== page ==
Bear Beginnings needs a fresh start
Classes begin tomorrow, with some 1,600-odd new students embarking on their first-ever day of college. This first day of classes, a mad free-for-all of lost freshmen and jaded upperclassmen trying to navigate our campus during the 10-minute passing period and get lunch in the Danforth University Center, lies in sharp contrast with Bear Beginnings, which is full of all-day programming. The transition from orientation to classes is sudden and can be very jarring for a wide-eyed freshman trying to adjust to college life. Furthermore, some of these freshmen have already been here for a week as part of their pre-orientation program and are understandably suffering from programming fatigue after pre-orientation and Bear Beginnings. We believe that there are changes that can be made to Bear Beginnings to make orientation a better experience for all freshmen as well as prevent the first week of classes from being so chaotic for the entire university.
One change that is worth exploring is moving Convocation to the last day of Bear Beginnings. As it stands now, Convocation is on the very first day, which means that more than half of the freshmen have just finished moving in, one of the most stressful times during your college career. This year, move-in went very smoothly, especially considering the South 40 Swamp was off-limits to cars. The Office of Residential Life and all those who volunteered deserve recognition for a job well-done. However, it was an exhausting process, and having to put on a massive event following that seems like a needless stress on everyone involved. While we recognize that Convocation is very important for parents, too, Bear Beginnings should be serving the freshmen first. Simply serving Ted Drewes in Brookings Quadrangle could be a possibility for a goodbye event with the parents. Giving students time to gel with their floor and residential college and learn about their traditions and mascots before they spend an entire night cheering for them would vastly increase the meaningfulness of the experience.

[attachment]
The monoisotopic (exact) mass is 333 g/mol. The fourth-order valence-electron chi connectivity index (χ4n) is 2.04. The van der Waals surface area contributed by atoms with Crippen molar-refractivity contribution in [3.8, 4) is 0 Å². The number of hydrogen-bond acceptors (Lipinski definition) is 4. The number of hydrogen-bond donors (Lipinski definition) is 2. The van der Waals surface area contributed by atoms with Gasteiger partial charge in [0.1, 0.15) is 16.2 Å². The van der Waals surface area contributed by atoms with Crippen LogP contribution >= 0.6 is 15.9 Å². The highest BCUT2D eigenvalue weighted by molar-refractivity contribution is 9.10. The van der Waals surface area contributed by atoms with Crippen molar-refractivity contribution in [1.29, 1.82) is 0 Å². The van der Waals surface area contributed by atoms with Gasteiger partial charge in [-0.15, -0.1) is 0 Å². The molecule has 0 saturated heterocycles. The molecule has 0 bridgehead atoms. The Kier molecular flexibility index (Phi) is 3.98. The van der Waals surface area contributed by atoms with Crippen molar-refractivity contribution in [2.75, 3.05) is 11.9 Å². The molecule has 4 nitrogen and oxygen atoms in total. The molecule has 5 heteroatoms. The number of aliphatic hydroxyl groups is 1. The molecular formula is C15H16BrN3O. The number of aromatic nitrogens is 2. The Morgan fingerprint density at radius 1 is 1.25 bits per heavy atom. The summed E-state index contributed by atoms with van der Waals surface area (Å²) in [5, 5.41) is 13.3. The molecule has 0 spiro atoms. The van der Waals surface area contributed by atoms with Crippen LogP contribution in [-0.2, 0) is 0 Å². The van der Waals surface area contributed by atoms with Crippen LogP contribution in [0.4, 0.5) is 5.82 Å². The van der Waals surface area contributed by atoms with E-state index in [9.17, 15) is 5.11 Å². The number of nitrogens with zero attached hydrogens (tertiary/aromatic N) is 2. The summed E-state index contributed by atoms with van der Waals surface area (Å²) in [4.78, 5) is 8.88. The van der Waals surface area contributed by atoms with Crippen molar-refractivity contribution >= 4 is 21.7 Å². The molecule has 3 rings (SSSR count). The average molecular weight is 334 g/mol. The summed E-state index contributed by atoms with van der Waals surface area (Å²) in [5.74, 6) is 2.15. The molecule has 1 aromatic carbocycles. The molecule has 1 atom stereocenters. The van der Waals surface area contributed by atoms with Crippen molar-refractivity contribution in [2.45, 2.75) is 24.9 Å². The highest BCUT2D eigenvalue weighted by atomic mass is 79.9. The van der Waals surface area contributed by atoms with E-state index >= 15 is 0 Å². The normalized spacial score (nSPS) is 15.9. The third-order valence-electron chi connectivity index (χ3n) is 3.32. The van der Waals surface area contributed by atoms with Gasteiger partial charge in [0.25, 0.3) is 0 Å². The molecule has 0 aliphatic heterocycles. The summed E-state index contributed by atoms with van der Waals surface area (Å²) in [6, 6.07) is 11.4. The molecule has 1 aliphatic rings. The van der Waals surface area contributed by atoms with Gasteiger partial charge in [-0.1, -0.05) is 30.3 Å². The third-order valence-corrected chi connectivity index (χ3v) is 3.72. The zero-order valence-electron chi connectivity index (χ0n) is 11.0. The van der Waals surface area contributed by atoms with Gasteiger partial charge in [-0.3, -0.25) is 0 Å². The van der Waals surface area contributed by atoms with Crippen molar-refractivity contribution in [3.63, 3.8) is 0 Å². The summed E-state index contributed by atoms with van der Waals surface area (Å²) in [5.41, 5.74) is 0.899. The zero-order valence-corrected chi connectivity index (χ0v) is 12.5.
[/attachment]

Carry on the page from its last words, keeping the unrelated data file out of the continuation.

Bear Beginnings is oversaturated with programming, and not all of this programming is useful or needs to happen during students’ first week on campus. One area that is really lacking in exposure during orientation is social justice, something that became painfully obvious during various controversies last year. The Freshman Reading Program attempts to cover these ideas but in an ultra-specific way. Perhaps a more general social justice discussion or training regarding issues of diversity would be a better use of the freshmen’s time and stick with them longer than a brief conversation about a book some might not even have read. Additionally, programs like SUp All Night could be moved to different nights during the First 40 Days to prevent programming fatigue in the freshmen. Topics covered in The Date and Choices are necessary to learn during those first few days on campus; learning about Student Union and campus clubs can wait a week.
Lastly, the freshmen could use a few more practical tips about life at Wash. U. Teaching them some basic abbreviations or reviewing a map of campus would hopefully prevent all the new students from being half an hour late to their first class. And while things like not using trays or how to order at the Grizzly Grill in Bear’s Den may seem intuitive to upperclassmen, nobody has ever told the newcomers how we do things here. An “Inside scoop about Wash. U.” could be a fun, more informal bonding experience with their residential advisors and Washington University Student Associates. Rather than simply throwing them into the water, we should first teach them how to swim.